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Germany and some other EU countries are hastily setting up new floating gas terminals at their ports to help cope with the severe reduction in natural gas exports from Russian pipelines since the Ukraine war started nearly two years ago. To make up the shortfall, they have been buying more liquefied natural gas (LNG) from other countries, including the US and Qatar.
Adding extra floating terminals is the fastest way to increase capacity. They are required to convert the liquid gas into gaseous form so that it can be transmitted through the pipeline network to wherever it’s required. The EU’s import capacity for LNG has already been increased by nearly a quarter to just over 200 billion cubic metres per annum (bcma) since the start of 2022, and is due to go up by about another 20bcma over the winter, most of it added in Germany.
The aim is to avoid a repeat of last winter, when a 60% surge in EU demand for LNG led to a spike in energy prices that peaked at over ten times their usual levels. This was accompanied by port congestion problems from the increased number of LNG carriers, some of which were delayed in unloading as a result.
Quantifying the cost
In our recent research, we’ve been looking at how much these congestion problems affected energy prices. It’s well known that port delays of any kind are expensive: between May and November 2021 in the US alone, a combination of port congestion and a shortage of shipping containers reduced exports to the tune of US$15.7 billion (£13 billion) (it’s not known how much was caused by one or the other). When this happens, it forces companies to charge more on their products to protect their earnings, meaning prices go up.
With LNG carriers, there’s an additional problem. They can’t just sit in a port waiting to deposit their cargoes because the instability of LNG makes it dangerous for them to be stationary for more than five days. At that point, they have to either start releasing gas into the atmosphere or burn fuel by moving around in the sea while they wait for a berth, both of which cost more money.
Our port congestion index below gives an indication of how LNG carriers were affected in the EU in 2022. Our data looks at the past five years, and you can actually see that there was a larger spike in general port congestion in 2020 caused by anti-COVID measures. It then eased after the first pandemic wave, only to increase again at the beginning of 2022 when the EU started increasing LNG imports.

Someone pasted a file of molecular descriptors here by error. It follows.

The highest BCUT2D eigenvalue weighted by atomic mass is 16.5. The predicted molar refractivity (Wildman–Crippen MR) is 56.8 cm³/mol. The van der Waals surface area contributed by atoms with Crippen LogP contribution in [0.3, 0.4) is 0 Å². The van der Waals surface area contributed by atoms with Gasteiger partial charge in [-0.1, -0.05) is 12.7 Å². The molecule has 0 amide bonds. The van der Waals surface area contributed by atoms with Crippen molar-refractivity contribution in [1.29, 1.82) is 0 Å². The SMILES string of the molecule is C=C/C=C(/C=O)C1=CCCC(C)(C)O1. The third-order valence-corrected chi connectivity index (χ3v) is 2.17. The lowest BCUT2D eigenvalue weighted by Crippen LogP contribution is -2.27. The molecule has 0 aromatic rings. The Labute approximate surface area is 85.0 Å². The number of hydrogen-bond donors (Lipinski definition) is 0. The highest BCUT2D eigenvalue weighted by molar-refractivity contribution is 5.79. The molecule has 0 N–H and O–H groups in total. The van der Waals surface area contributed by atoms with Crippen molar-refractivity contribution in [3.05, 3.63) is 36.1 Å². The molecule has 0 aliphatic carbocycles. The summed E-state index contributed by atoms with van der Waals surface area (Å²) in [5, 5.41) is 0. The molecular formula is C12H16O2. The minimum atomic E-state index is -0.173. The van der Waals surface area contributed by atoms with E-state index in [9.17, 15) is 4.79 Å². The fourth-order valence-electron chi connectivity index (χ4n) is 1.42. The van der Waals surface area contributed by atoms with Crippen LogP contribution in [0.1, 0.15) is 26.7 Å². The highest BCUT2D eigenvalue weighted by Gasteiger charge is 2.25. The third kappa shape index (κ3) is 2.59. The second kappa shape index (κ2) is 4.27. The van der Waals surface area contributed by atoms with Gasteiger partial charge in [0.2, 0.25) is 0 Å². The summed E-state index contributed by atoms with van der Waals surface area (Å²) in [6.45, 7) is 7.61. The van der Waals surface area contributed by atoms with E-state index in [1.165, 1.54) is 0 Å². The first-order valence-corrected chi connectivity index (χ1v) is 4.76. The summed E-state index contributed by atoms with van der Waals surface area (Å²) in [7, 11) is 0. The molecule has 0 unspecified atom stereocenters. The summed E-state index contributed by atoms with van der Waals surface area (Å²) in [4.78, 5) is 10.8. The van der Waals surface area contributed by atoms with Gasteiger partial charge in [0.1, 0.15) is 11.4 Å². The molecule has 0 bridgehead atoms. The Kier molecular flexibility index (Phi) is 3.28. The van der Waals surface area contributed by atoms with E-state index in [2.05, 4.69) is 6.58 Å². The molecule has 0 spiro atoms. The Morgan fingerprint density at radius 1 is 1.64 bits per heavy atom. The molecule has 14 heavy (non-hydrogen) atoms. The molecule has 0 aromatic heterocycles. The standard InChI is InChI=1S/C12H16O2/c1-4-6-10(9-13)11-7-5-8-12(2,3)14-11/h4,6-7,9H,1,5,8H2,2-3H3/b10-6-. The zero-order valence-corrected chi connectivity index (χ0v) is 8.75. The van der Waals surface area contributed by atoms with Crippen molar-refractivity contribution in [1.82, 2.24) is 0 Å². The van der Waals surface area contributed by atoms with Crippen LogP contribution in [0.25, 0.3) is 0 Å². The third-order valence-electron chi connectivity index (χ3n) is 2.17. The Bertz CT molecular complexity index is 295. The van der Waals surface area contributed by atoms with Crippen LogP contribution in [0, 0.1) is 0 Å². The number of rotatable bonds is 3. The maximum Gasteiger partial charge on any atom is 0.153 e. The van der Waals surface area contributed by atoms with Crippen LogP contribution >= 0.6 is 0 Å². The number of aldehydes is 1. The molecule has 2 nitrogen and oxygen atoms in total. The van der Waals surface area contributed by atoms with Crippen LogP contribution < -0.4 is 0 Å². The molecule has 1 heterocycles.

EU port congestion index for LNG vessels
To calculate how the 2022 congestion affected energy prices, we used mathematical modelling known as econometrics. It revealed that 10% of the energy inflation in the EU was the result of port congestion. In other words, with the average cost of gas in Europe rising from circa €20 (£17.50) per megawatt hour (MWhr) before the pandemic to more like €100/MWhr in 2022, it means that about €8 can be attributed to congestion.
EU gas prices (€/MWhr)
This demonstrates how being at the mercy of the world LNG market was made worse by congestion caused by the lack of import capacity. Overall, we found that a 10% increase in the time that LNG vessels delay to berth at EU ports increased gas prices by 1%.
Notably, one consequence was that the EU had to import a lot more gas from the UK, which has the second highest LNG capacity in the region besides Spain. The UK near-doubled its imports of the fuel to pipe it to the European mainland.
The coming months
This winter, EU demand for LNG is expected to be slightly higher than last year, even assuming that projections of another mild winter prove accurate. On the plus side, EU gas storage capacity is virtually full and the extra LNG import capacity will help significantly.
If the weather is much worse than anticipated, however, gas demand will be much higher, both in Europe and in northern Asia, which is the other main region that depends on large volumes of LNG. If so, port delays could again become an issue and potentially make a similar contribution to price spikes as we have seen in the past.
The EU’s current aim is to double its import capacity to 400bcma by 2030. There are some observers saying this level of capacity is excessive when the goal is to reduce dependency on fossil fuels, but it certainly shows how far short current capacity is from where the EU wants it to be. No wonder when it makes such a difference to energy prices.
It sheds a light on the scale of the urgency around increasing capacity, as well as the need to build out alternative energy sources as far as possible to avoid similar problems in future.
Nektarios is also employed as an economist by the Central Bank of Cyprus.
Konstantinos D. Melas and Stavros Karamperidis do not work for, consult, own shares in or receive funding from any company or organization that would benefit from this article, and have disclosed no relevant affiliations beyond their academic appointment.